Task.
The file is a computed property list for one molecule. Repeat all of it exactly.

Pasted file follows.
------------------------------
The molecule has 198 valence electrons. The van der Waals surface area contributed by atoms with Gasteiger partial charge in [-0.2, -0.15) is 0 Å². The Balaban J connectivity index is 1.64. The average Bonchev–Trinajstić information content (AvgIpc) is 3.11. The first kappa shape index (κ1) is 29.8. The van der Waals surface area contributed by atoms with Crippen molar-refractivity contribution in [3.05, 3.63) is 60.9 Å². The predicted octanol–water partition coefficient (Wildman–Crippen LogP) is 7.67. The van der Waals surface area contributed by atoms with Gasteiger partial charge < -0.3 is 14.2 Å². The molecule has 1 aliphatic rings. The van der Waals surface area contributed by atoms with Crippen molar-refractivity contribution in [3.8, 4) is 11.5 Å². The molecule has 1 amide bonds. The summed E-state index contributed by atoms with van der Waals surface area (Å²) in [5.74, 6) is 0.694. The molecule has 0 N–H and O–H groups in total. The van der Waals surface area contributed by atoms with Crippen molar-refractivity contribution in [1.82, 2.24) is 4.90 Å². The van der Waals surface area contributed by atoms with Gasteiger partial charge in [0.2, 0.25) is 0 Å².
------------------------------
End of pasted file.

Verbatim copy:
The molecule has 198 valence electrons. The van der Waals surface area contributed by atoms with Gasteiger partial charge in [-0.2, -0.15) is 0 Å². The Balaban J connectivity index is 1.64. The average Bonchev–Trinajstić information content (AvgIpc) is 3.11. The first kappa shape index (κ1) is 29.8. The van der Waals surface area contributed by atoms with Crippen molar-refractivity contribution in [3.05, 3.63) is 60.9 Å². The predicted octanol–water partition coefficient (Wildman–Crippen LogP) is 7.67. The van der Waals surface area contributed by atoms with Gasteiger partial charge < -0.3 is 14.2 Å². The molecule has 1 aliphatic rings. The van der Waals surface area contributed by atoms with Crippen molar-refractivity contribution in [3.8, 4) is 11.5 Å². The molecule has 1 amide bonds. The summed E-state index contributed by atoms with van der Waals surface area (Å²) in [5.74, 6) is 0.694. The molecule has 0 N–H and O–H groups in total. The van der Waals surface area contributed by atoms with Crippen molar-refractivity contribution in [1.82, 2.24) is 4.90 Å². The van der Waals surface area contributed by atoms with Gasteiger partial charge in [0.2, 0.25) is 0 Å².